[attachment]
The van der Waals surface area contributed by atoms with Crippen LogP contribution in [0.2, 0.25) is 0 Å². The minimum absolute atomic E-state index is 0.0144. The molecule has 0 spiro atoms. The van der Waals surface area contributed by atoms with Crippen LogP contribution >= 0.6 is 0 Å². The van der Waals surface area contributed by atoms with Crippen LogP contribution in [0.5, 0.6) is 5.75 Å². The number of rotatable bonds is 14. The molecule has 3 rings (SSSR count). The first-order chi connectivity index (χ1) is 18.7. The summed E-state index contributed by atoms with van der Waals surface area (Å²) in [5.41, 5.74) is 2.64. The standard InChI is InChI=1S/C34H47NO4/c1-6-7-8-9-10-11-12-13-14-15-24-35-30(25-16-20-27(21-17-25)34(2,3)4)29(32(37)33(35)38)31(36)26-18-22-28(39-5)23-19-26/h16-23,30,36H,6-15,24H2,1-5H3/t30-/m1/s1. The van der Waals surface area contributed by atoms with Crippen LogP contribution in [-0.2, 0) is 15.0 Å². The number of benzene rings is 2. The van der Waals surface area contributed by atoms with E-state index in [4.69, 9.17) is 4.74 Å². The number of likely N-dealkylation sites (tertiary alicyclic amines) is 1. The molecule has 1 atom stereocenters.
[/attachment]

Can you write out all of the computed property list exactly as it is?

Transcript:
The van der Waals surface area contributed by atoms with Crippen LogP contribution in [0.2, 0.25) is 0 Å². The minimum absolute atomic E-state index is 0.0144. The molecule has 0 spiro atoms. The van der Waals surface area contributed by atoms with Crippen LogP contribution >= 0.6 is 0 Å². The van der Waals surface area contributed by atoms with Crippen LogP contribution in [0.5, 0.6) is 5.75 Å². The number of rotatable bonds is 14. The molecule has 3 rings (SSSR count). The first-order chi connectivity index (χ1) is 18.7. The summed E-state index contributed by atoms with van der Waals surface area (Å²) in [5.41, 5.74) is 2.64. The standard InChI is InChI=1S/C34H47NO4/c1-6-7-8-9-10-11-12-13-14-15-24-35-30(25-16-20-27(21-17-25)34(2,3)4)29(32(37)33(35)38)31(36)26-18-22-28(39-5)23-19-26/h16-23,30,36H,6-15,24H2,1-5H3/t30-/m1/s1. The van der Waals surface area contributed by atoms with Crippen LogP contribution in [-0.2, 0) is 15.0 Å². The number of benzene rings is 2. The van der Waals surface area contributed by atoms with E-state index in [4.69, 9.17) is 4.74 Å². The number of likely N-dealkylation sites (tertiary alicyclic amines) is 1. The molecule has 1 atom stereocenters.